3. The section of yarn that was the “yoh” that was made to draw through the 2 loops on the hook to complete this stitch becomes both the “3rd leg” at the back of the post segment and the new active loop for the next stitch. That 3rd leg also contributes to row gauge.
There is a lot going on during stitch execution. Many small movements of the fingers and hands that contribute to the final stitching technique and gauge, but for the following discussion I just want to focus on HOOKING ACTION.
Consequences regarding hooking action:
• Enlarging the active loop before beginning your stitch (relax the tension on the working yarn a little), or letting it stretch during your stitch (a number of factors contributes to this) loosens stitch gauge. Number of sts/10cm will reduce.
• Controlling the tension of your active loop before and during stitch execution controls stitch gauge.
• Enlarging your post segment(s) during your stitch (pull up a bit more on the loaded loop and relax the tension on the working yarn a little) will loosen row gauge. Number of rows/10cm will reduce.
• Controlling the height of your post segment(s) during stitch execution controls row gauge.
But…. We also have to factor in your draw-through action.
• During the draw through action: the more the hook head is angled down and the handle is angled up (I call this “scooping” I don't know what other people call it), the greater the tendency to shorten the stitch segment by tightening the 3rd leg immediately after the draw through. Scooping partly collapses the stitch segment after you have made it, and this tightens row gauge. Number of rows/10cm will increase. If increasing hook size does not seem to change your dc stitch height much, then this could be you.
• Scooping on the last draw through also means the active loop tends to sit in the throat of the hook instead if the wider shaft area, thereby tightening the beginning of the next stitch, potentially tightening stitch gauge (though it depends on how you proceed with the stitch). Number of sts/10cm will increase.
In my original video (watch it again if you like), the draw through action is pretty flat and is not scooping. This allows the hook’s shaft diameter to determine the size of your active loop and V-segment and avoid overtightening the 3rd leg after completing the dc stitch which is ideal for changing hook size to have the most impact on gauge.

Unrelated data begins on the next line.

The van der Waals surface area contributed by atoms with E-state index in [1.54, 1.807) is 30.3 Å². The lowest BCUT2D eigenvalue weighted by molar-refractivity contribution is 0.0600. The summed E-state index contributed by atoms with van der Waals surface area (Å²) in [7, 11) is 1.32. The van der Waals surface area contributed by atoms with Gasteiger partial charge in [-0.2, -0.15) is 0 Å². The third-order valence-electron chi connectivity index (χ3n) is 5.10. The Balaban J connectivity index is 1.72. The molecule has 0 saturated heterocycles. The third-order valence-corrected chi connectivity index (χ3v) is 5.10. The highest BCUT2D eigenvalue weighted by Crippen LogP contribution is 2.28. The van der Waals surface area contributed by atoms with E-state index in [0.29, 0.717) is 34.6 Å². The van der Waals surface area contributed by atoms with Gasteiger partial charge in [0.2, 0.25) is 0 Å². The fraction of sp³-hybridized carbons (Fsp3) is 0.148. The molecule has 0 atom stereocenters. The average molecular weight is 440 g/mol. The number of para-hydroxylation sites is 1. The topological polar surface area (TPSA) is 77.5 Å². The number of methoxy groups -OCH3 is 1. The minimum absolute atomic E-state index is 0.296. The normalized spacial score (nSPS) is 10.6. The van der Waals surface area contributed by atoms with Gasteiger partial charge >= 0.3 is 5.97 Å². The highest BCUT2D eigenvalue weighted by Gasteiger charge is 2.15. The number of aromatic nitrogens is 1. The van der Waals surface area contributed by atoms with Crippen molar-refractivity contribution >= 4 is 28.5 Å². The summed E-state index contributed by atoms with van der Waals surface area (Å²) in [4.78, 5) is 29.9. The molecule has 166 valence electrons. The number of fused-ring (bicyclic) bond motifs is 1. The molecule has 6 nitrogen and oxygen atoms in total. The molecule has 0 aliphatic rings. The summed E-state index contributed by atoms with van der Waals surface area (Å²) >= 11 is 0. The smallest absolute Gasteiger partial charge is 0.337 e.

For comparison here is a video of some dc stitches with a scooping action: Look at the angle the hook handle makes relative to the tip of my thumb at the end of each stitch in this video compared to that seen in the previous video.
Scooping like this means the loops are no longer determined by the hook shaft, so if you increase or decrease hook size in an attempt to fix your gauge, it may not change as much as you expect it to. It still makes beautiful crochet but achieving correct sizing can be super-frustrating!
Here is a photo of the row of dc I crocheted in the videos. Never mind my weathered hands – no matching nail polish here – my hands get pretty trashed in my day job. Anyway, moving on - the blue arrow indicates where I switched from a flat action to a scooping action to finish the row.
Scan your eyes right to left across the top row of crochet and you can see an appreciable drop in stitch height to the left of the arrow, and it’s harder to see the 2 front legs of the dc sts in this section as they are shorter. The chain hats look pretty similar on this side, but they have less stretch than the other end as well. These are very small changes in one row, but by the time you have done this over a large piece, your gauge/sizing for a garment will be off.
You know that boring swatching thing that nobody likes to do? Playing around with rows of dc while observing what happens when you tighten/loosen the active loop, flatten or scoop your draw through action and varying the amount of tension on the working yarn during the stitch is a REALLY useful exercise. You could try rows of dc first while you play around (as the anchor point of working under 2 loops is more sturdy) and then try rows of dc flo (like the Sashiko Happy Coat) – or repeat the coat swatch.
That brings us to the end of today’s blog. Hopefully this might help you hone your technique that allows the hook’s shaft diameter to determine the size of your loops if you are having a bit of frustration with re-swatching for gauge. Perhaps you might identify a glitch in your action that can be improved? But most usefully, if you are close to stitch gauge but not row gauge (or vice versa), then it should help you decide how to change your hooking action to isolate the gauge you need to adjust.
I have a LOT more to say about stitch technique, gauge and other crochet geekery, so look out for Stitch Anatomy P2 blog release. Feel free to subscribe so you don’t miss a post!